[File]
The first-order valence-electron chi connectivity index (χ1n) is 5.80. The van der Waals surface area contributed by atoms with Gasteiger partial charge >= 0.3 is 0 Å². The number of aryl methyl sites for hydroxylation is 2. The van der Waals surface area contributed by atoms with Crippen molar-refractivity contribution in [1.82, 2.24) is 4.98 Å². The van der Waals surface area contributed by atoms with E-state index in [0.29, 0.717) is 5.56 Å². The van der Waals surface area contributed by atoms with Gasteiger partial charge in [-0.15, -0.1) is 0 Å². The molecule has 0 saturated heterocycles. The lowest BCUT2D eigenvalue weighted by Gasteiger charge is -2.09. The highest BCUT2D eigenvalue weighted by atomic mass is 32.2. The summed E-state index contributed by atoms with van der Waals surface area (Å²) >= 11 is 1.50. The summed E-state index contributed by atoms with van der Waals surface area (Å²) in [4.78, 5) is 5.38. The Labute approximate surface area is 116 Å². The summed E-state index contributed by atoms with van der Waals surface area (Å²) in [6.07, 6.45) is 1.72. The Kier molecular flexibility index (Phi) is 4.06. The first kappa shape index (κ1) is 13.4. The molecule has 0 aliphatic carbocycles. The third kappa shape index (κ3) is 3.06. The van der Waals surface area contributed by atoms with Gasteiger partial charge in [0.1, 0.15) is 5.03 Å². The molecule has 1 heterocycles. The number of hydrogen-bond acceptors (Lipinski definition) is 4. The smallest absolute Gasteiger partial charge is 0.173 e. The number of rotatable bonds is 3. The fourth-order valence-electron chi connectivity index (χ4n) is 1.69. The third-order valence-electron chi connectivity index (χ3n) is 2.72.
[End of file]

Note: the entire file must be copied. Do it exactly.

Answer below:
The first-order valence-electron chi connectivity index (χ1n) is 5.80. The van der Waals surface area contributed by atoms with Gasteiger partial charge >= 0.3 is 0 Å². The number of aryl methyl sites for hydroxylation is 2. The van der Waals surface area contributed by atoms with Crippen molar-refractivity contribution in [1.82, 2.24) is 4.98 Å². The van der Waals surface area contributed by atoms with E-state index in [0.29, 0.717) is 5.56 Å². The van der Waals surface area contributed by atoms with Gasteiger partial charge in [-0.15, -0.1) is 0 Å². The molecule has 0 saturated heterocycles. The lowest BCUT2D eigenvalue weighted by Gasteiger charge is -2.09. The highest BCUT2D eigenvalue weighted by atomic mass is 32.2. The summed E-state index contributed by atoms with van der Waals surface area (Å²) >= 11 is 1.50. The summed E-state index contributed by atoms with van der Waals surface area (Å²) in [4.78, 5) is 5.38. The Labute approximate surface area is 116 Å². The summed E-state index contributed by atoms with van der Waals surface area (Å²) in [6.07, 6.45) is 1.72. The Kier molecular flexibility index (Phi) is 4.06. The first kappa shape index (κ1) is 13.4. The molecule has 0 aliphatic carbocycles. The third kappa shape index (κ3) is 3.06. The van der Waals surface area contributed by atoms with Gasteiger partial charge in [0.1, 0.15) is 5.03 Å². The molecule has 1 heterocycles. The number of hydrogen-bond acceptors (Lipinski definition) is 4. The smallest absolute Gasteiger partial charge is 0.173 e. The number of rotatable bonds is 3. The fourth-order valence-electron chi connectivity index (χ4n) is 1.69. The third-order valence-electron chi connectivity index (χ3n) is 2.72.